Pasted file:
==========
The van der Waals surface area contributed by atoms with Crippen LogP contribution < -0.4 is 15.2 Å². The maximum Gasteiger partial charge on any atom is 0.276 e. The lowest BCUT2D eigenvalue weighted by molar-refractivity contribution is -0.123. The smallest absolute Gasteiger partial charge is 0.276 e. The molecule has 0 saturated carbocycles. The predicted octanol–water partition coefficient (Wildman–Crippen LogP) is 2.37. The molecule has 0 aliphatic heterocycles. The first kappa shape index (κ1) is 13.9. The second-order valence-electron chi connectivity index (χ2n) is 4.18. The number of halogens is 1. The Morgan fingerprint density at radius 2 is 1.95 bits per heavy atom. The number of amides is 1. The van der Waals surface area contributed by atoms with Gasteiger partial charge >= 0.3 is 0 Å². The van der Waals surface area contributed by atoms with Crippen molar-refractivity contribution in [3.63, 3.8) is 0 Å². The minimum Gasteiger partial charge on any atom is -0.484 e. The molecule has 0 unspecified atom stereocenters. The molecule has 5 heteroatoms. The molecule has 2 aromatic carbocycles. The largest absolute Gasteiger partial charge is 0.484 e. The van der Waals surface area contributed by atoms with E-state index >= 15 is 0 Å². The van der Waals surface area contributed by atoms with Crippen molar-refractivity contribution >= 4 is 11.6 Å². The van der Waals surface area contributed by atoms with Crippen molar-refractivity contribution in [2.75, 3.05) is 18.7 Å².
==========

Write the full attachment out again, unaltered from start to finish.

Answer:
The van der Waals surface area contributed by atoms with Crippen LogP contribution < -0.4 is 15.2 Å². The maximum Gasteiger partial charge on any atom is 0.276 e. The lowest BCUT2D eigenvalue weighted by molar-refractivity contribution is -0.123. The smallest absolute Gasteiger partial charge is 0.276 e. The molecule has 0 saturated carbocycles. The predicted octanol–water partition coefficient (Wildman–Crippen LogP) is 2.37. The molecule has 0 aliphatic heterocycles. The first kappa shape index (κ1) is 13.9. The second-order valence-electron chi connectivity index (χ2n) is 4.18. The number of halogens is 1. The Morgan fingerprint density at radius 2 is 1.95 bits per heavy atom. The number of amides is 1. The van der Waals surface area contributed by atoms with Gasteiger partial charge >= 0.3 is 0 Å². The van der Waals surface area contributed by atoms with Crippen molar-refractivity contribution in [3.63, 3.8) is 0 Å². The minimum Gasteiger partial charge on any atom is -0.484 e. The molecule has 0 unspecified atom stereocenters. The molecule has 5 heteroatoms. The molecule has 2 aromatic carbocycles. The largest absolute Gasteiger partial charge is 0.484 e. The van der Waals surface area contributed by atoms with E-state index >= 15 is 0 Å². The van der Waals surface area contributed by atoms with Crippen molar-refractivity contribution >= 4 is 11.6 Å². The van der Waals surface area contributed by atoms with Crippen molar-refractivity contribution in [2.75, 3.05) is 18.7 Å².